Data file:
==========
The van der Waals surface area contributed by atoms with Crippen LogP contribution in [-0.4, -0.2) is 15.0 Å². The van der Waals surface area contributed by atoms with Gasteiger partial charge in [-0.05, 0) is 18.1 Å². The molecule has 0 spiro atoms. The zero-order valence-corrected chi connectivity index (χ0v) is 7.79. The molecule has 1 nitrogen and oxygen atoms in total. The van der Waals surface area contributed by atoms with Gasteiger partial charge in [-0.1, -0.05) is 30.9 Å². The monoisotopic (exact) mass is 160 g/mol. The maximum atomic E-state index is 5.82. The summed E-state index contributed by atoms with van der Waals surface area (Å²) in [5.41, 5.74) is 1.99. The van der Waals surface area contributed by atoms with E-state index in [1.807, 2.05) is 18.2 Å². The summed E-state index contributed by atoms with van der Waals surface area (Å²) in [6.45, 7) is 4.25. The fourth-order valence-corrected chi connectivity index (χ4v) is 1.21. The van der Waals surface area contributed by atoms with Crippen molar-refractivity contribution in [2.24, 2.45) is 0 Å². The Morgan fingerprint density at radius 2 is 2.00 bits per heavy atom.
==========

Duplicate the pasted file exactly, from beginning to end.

The van der Waals surface area contributed by atoms with Crippen LogP contribution in [-0.4, -0.2) is 15.0 Å². The van der Waals surface area contributed by atoms with Gasteiger partial charge in [-0.05, 0) is 18.1 Å². The molecule has 0 spiro atoms. The zero-order valence-corrected chi connectivity index (χ0v) is 7.79. The molecule has 1 nitrogen and oxygen atoms in total. The van der Waals surface area contributed by atoms with Gasteiger partial charge in [-0.1, -0.05) is 30.9 Å². The monoisotopic (exact) mass is 160 g/mol. The maximum atomic E-state index is 5.82. The summed E-state index contributed by atoms with van der Waals surface area (Å²) in [5.41, 5.74) is 1.99. The van der Waals surface area contributed by atoms with E-state index in [1.807, 2.05) is 18.2 Å². The summed E-state index contributed by atoms with van der Waals surface area (Å²) in [6.45, 7) is 4.25. The fourth-order valence-corrected chi connectivity index (χ4v) is 1.21. The van der Waals surface area contributed by atoms with Crippen molar-refractivity contribution in [2.24, 2.45) is 0 Å². The Morgan fingerprint density at radius 2 is 2.00 bits per heavy atom.